Carter Extends Baptist Push to Southern Baptists, Republicans

The new push by former president Jimmy Carter to unite Baptists from around the North American continent has added three prominent Republicans to its list of participants.

After allegations that "The Celebration of a New Baptist Covenant" – an initiative to counter the "negative" Baptist image and demonstrate Baptist unity through compassion works – was a political move considering a January 2008 convocation date and the enlisting of former president Bill Clinton, Carter announced Thursday the inclusion of Republican Baptists in the speaker line-up.

Republican presidential candidate Mike Huckabee, South Carolina Sen. Lindsay Graham and Iowa Sen. Charles Grassley have been invited to the Jan. 30 - Feb. 1 convocation and are expected to attend.

Also invited to take part are some of the Southern Baptist Convention's well-known bloggers. While the new initiative mainly involves Baptists from the North American Baptist Fellowship, Carter has also left the door open to Southern Baptists to join the effort. Although Southern Baptist leaders were not formally invited, Carter said he wants to bring together "as many Baptists as possible" to accomplish the mission of Jesus, the Associated Baptist Press reported.

"It was reiterated to us time and time again that the meeting was about the gospel – not politics – and Baptists from every political background and ethnicity were being invited," wrote Southern Baptist pastor Wade Burleson of Emmanuel Baptist Church in Enid, Okla., on his blog.

Burleson was invited to a meeting with Carter on Thursday along with other Southern Baptist pastors – Marty Duren of New Bethany Baptist Church in Buford, Ga., Benjamin Cole of Parkview Baptist Church of Arlington, Texas, and C.B. Scott of Westmont Baptist Church in Birmingham, Ala. The meeting was an attempt to involve as many Southern Baptists in the 2008 gathering as possible, according to Dan Malone, an attorney from El Paso, Texas, who helped facilitate the meeting.

The SBC pastors and Carter along with other event organizers discussed plans and preparations for the New Baptist Covenant and the pastors were asked to assist in informing other Southern Baptists "that the goal of the convocation is to focus on what we have in common (Luke 4:17-20) rather than that which divides us," according to Burleson.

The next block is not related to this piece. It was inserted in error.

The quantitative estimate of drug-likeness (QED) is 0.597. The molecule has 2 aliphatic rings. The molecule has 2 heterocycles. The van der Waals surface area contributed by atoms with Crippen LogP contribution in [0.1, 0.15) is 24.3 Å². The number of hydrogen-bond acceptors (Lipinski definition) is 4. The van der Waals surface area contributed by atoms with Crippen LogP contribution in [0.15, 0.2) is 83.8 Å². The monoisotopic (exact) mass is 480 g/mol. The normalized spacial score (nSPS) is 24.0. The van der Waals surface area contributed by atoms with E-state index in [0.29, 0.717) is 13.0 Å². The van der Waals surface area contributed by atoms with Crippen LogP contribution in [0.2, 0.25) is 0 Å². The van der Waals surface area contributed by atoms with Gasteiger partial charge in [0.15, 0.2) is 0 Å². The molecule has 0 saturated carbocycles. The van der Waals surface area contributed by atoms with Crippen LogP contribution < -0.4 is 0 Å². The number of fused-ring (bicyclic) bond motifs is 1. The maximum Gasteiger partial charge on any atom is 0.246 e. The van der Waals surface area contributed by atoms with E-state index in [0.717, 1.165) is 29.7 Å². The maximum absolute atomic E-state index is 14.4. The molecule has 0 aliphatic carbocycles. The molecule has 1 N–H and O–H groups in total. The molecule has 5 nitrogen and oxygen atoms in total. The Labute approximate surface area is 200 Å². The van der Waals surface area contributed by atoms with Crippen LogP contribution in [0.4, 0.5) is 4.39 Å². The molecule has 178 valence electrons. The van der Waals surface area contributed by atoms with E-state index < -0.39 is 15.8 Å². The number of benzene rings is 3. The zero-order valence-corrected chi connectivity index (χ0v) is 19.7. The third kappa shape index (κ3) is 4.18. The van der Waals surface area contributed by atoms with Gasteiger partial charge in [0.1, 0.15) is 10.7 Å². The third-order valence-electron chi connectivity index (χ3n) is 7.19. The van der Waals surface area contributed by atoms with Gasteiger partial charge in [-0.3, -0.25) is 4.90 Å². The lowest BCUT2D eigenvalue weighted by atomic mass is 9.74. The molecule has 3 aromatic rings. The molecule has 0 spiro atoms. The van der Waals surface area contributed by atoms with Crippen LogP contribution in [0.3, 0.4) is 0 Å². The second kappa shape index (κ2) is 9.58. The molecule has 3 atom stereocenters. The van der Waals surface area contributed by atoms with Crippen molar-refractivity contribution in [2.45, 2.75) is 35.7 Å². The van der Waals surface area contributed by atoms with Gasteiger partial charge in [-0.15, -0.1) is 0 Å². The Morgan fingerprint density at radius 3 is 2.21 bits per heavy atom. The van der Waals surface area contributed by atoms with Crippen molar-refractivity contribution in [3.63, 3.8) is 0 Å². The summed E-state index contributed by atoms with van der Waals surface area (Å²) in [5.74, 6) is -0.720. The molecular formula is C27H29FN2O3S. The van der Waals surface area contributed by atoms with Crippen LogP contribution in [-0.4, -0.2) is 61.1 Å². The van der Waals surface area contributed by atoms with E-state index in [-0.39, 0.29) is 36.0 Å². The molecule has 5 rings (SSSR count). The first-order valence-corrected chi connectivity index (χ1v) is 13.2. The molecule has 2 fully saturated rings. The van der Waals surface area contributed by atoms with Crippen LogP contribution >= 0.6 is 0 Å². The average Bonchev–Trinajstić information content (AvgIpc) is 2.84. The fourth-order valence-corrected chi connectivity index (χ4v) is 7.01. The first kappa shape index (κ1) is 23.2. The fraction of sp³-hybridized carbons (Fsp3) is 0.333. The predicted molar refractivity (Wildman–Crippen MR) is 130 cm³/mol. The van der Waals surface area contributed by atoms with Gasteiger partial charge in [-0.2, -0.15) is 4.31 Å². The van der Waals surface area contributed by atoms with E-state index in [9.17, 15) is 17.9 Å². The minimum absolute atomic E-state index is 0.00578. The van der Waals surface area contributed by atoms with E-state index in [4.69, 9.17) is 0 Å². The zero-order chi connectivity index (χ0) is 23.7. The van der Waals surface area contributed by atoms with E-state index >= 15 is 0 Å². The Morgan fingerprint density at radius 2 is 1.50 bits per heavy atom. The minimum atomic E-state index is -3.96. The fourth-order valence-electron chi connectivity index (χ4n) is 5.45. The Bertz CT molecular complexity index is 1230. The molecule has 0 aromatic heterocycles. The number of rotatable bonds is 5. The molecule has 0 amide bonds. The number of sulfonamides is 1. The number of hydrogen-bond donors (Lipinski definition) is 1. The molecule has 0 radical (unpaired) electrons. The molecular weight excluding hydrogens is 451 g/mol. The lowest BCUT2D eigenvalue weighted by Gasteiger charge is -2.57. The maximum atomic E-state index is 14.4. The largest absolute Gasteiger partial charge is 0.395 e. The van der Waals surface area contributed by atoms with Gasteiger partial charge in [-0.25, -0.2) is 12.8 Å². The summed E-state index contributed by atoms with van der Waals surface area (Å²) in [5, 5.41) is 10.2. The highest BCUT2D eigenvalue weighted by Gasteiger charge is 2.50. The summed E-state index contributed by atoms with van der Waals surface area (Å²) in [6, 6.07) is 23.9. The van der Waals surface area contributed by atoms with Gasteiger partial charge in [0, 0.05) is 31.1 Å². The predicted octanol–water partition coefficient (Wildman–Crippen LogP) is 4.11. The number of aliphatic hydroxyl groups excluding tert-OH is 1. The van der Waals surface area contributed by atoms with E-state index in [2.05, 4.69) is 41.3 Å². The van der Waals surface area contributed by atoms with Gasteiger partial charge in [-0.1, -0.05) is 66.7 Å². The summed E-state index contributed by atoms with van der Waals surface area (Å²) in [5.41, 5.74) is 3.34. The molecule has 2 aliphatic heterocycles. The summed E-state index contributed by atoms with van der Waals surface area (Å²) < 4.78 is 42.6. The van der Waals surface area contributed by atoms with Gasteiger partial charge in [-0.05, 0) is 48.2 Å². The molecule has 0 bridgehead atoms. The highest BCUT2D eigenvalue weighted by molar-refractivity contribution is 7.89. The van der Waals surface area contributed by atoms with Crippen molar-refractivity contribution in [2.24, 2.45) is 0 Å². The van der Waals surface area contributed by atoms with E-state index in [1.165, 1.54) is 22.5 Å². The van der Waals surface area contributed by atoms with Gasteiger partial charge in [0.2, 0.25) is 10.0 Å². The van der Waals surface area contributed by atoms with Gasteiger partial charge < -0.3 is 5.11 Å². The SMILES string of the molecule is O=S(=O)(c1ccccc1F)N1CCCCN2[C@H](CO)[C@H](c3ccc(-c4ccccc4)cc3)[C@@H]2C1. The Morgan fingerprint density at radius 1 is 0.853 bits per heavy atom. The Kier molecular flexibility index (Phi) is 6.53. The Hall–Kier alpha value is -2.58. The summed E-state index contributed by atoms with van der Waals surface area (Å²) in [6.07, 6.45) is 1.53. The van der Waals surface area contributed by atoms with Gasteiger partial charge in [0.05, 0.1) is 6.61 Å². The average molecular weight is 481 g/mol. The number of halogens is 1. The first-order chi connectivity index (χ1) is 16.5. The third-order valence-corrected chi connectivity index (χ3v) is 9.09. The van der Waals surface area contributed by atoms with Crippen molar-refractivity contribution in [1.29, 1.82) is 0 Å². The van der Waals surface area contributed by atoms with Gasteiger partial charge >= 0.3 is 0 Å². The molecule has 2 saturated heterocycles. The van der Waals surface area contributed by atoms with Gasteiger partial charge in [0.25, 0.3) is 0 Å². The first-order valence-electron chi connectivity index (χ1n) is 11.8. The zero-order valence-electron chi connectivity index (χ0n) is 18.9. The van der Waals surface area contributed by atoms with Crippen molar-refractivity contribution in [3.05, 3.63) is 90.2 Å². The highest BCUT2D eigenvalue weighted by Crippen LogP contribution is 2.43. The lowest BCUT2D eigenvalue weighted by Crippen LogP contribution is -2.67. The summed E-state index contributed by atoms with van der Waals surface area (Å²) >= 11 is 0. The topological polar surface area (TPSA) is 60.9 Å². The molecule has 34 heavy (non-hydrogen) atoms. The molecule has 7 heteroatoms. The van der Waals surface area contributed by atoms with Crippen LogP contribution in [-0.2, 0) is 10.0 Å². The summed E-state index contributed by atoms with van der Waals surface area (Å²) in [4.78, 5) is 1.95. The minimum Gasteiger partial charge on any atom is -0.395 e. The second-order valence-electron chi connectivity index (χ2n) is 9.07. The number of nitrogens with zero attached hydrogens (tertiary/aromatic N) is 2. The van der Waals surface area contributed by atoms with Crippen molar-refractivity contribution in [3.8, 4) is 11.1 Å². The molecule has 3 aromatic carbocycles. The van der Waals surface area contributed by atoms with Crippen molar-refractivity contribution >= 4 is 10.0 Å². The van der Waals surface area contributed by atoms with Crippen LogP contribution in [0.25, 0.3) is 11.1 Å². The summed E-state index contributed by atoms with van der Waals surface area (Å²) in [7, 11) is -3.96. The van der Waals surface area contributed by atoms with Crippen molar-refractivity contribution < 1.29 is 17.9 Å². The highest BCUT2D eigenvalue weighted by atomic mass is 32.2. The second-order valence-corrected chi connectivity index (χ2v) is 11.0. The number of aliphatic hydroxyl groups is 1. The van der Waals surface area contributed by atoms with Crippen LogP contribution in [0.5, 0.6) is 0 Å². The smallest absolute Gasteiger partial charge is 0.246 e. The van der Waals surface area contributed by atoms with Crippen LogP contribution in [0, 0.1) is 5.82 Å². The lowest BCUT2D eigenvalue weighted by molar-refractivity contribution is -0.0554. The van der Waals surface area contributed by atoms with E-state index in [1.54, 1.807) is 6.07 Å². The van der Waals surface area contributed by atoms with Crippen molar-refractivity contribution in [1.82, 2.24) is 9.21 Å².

A major part of the initiative is to promote a compassion agenda to address social justice and human rights.

Still, not all Southern Baptists are convinced that the new covenant is an effort to advance the Gospel. Many are at odds with Carter, a former Southern Baptist, who wrote in his book Our Endangered Values: America's Moral Crisis that the SBC is moving toward a "more rigid and strict creed that embodies the fundamentalist principles."

Many also do not agree with Carter's take on the Gospel. They allege Carter believes there is salvation outside of faith in Christ.

"And I have been asked often, you know, in my Sunday School classes, which are kind of a give and take debate with people from many nations and many faiths – what about those that don't publicly accept Christ, are they condemned? And I remember that Christ said, 'Judge not that ye be not judged.' And so, my own personal belief is one of God's forgiveness and God's grace. That's the best answer I can give," said Carter in an earlier interview with Beliefnet.com.

Burleson is aware that some Southern Baptists may criticize him for him meeting with Carter, he acknowledged on his blog, but said it was his desire "to help Southern Baptists see that fellow Baptists are not the enemy."

While the Oklahoma pastor indicated his support for the new covenant and urged Southern Baptists to focus on what unites them, Duren – perhaps the most well-known SBC blogger – has not confirmed his participation and is not encouraging other Southern Baptists to join.

"As far as a seat at the table, it was never a part of my going. I truly had no expectations from the meeting [with Carter], yet left with an invitation to attend the planning meetings. Personally, I'll have a more in depth feel for it when I meet others who are already committed," he wrote on sbcoutpost.com.

But he still expressed hope.

"Ultimately, if the Southern Baptist Convention does not have a presence, it does not mean that Southern Baptists cannot have a presence. I'll keep a close eye on the proceedings, but I want to be hopeful rather than doubtful. I don't have to agree with everyone who is there to find commonality with some and that might be worth the effort after all."

Carter clarified that the new covenant is not an effort to form another Baptist convention or entity.

"We have enough conventions already," he said, according to ABP.

Rather, as Burleson noted, the initiative is to dialogue and build relationships and encourage one another in the fulfillment of the Great Commission.

The upcoming New Baptist Covenant is billed as the broadest Baptist meeting in America since Baptists divided over slavery before the Civil War, according to ABP. Duren noted that every major African American Baptist denomination and Baptists from Canada and Mexico have been invited. Organizers anticipate some 20,000 people at next year's convocation.